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Knoppix is not only based on Debian; it also comes with a full set of tools to manage and change Debian packages .
Knoppix is over 90% pure Debian packages, and if you install Knoppix to your hard drive, you find that the programs and utilities are installed where they would be on a regular Debian system. It might not then surprise you to know that Knoppix comes with many of Debian's packaging tools and is an excellent rescue disk for fixing Debian-specific problems. This hack describes how to downgrade a broken package that is stopping you from booting, fix a broken dpkg package, and perform a few other Debian-specific fixes.
Knoppix includes the Debian dpkg tools: dpkg , dpkg-buildpackage , dpkg-reconfigure , and dpkg-source . With these tools, you can rescue a Debian system that might not boot because of a broken package or corrupted install.
For instance, if the modutils package (containing useful utilities such as modprobe and insmod ) is corrupted, your system cannot load modules and probably won't boot. To correct this, boot Knoppix and mount the root Debian partition (in this example, /dev/hda1 ) as read/write:
knoppix@ttyp0[knoppix]$ sudo mount -o rw /dev/hda1 /mnt/hda1
Check to see if you have a previous version of modutils under /var/cache/apt/archives/ . If not, open up a browser and use the search feature on http://packages.debian.org to locate your package from one of Debian's mirrors. In this case, modutils is located at http://http.us.debian.org/debian/pool/main/m/modutils/. This mirror contains packages for the architectures that Debian supports, so make sure to grab the package corresponding to your architecture (likely, the package ending in "i386.deb").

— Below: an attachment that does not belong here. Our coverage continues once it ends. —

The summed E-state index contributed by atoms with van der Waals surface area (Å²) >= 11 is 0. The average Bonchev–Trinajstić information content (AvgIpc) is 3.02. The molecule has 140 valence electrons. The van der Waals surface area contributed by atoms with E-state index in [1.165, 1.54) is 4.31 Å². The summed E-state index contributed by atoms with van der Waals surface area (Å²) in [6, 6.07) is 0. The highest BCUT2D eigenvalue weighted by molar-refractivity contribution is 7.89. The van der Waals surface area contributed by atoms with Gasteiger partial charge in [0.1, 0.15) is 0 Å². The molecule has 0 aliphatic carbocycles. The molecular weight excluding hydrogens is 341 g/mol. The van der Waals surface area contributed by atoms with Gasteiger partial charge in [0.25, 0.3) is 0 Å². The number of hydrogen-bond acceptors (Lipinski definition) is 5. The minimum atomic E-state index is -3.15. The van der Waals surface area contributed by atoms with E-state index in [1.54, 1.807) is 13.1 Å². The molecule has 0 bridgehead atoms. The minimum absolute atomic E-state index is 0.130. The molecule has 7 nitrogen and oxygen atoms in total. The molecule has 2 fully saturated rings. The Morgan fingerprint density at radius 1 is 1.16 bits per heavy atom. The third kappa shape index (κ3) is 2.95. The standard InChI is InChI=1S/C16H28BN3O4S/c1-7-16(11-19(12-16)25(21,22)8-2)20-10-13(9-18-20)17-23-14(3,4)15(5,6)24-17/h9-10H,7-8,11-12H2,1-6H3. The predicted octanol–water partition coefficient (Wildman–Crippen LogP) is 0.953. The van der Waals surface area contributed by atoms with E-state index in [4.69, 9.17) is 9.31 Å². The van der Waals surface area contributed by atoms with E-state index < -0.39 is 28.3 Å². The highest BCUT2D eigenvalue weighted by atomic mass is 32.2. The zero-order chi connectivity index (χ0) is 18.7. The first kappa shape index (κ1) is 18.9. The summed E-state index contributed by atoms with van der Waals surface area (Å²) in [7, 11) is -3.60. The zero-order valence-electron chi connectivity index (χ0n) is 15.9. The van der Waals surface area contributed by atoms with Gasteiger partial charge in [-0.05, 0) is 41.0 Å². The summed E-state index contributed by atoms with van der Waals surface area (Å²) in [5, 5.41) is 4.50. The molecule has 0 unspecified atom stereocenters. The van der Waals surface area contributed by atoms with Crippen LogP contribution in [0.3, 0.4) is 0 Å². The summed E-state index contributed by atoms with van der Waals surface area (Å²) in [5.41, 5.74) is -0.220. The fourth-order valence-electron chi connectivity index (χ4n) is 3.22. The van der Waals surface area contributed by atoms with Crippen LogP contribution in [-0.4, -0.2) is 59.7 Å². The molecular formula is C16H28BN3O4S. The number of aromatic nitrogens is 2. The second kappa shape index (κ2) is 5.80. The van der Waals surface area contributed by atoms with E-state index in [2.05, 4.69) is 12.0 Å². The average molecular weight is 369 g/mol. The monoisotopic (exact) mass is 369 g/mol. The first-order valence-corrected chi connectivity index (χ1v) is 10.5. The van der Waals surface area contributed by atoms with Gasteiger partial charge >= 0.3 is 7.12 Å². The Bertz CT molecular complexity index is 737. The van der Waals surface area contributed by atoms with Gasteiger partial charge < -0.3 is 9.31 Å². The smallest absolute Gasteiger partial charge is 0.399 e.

Once you have obtained the package that corresponds to your architecture, run dpkg in its chroot mode to install the package to the mounted Debian system. In this example, the Debian root directory is mounted at /mnt/hda1 , so the command is:
knoppix@tty0[knoppix]$ sudo dpkg --root /mnt/hda1 -i modutils_version_i386.deb
Of course, replace the mount point to match where your Debian root partition is mounted, and change the package to whichever package you need to install. Dpkg runs through the full downgrade with any reconfiguration you might need to perform, and once dpkg is finished, you should be able to reboot into the system with a fixed package.
You can also use this method to fix a broken or corrupted dpkg package. Obviously, if your package installation program is broken, you can't use it to fix itself. But you can use Knoppix's working dpkg to install a new package manager in a chroot environment. After you download the appropriate package from http://http.us.debian.org/debian/pool/main/d/dpkg/, run this command:
knoppix@tty0[knoppix]$ sudo dpkg --root /mnt/hda1 -i dpkg_version_i386.deb
You can also download the replacement package, convert it to a tar file, and then untar it in the mounted root directory. Here are the steps to use tar and alien to install the package. Alien is a handy tool that acts as a translator between .tgz , .rpm , and .deb packages, and can convert a file in one format to any of the others. Use alien to convert the package to a tar file before unpacking:
knoppix@tty0[knoppix]$ sudo alien --to-tgz dpkg_version_i386.deb knoppix@tty0[knoppix]$ sudo mv dpkg_version_i386.tgz /mnt/hda1 knoppix@tty0[knoppix]$ cd /mnt/hda1 knoppix@tty0[hda1]$ tar xzvf dpkg_version_i386.tgz
While there are many other packages you can leverage on Knoppix to fix broken Debian systems, generally it's best to fix the Debian system while you are booted into the system itself. Use Knoppix to repair those packages that prevent you from booting, then boot into Debian and repair the rest from there.
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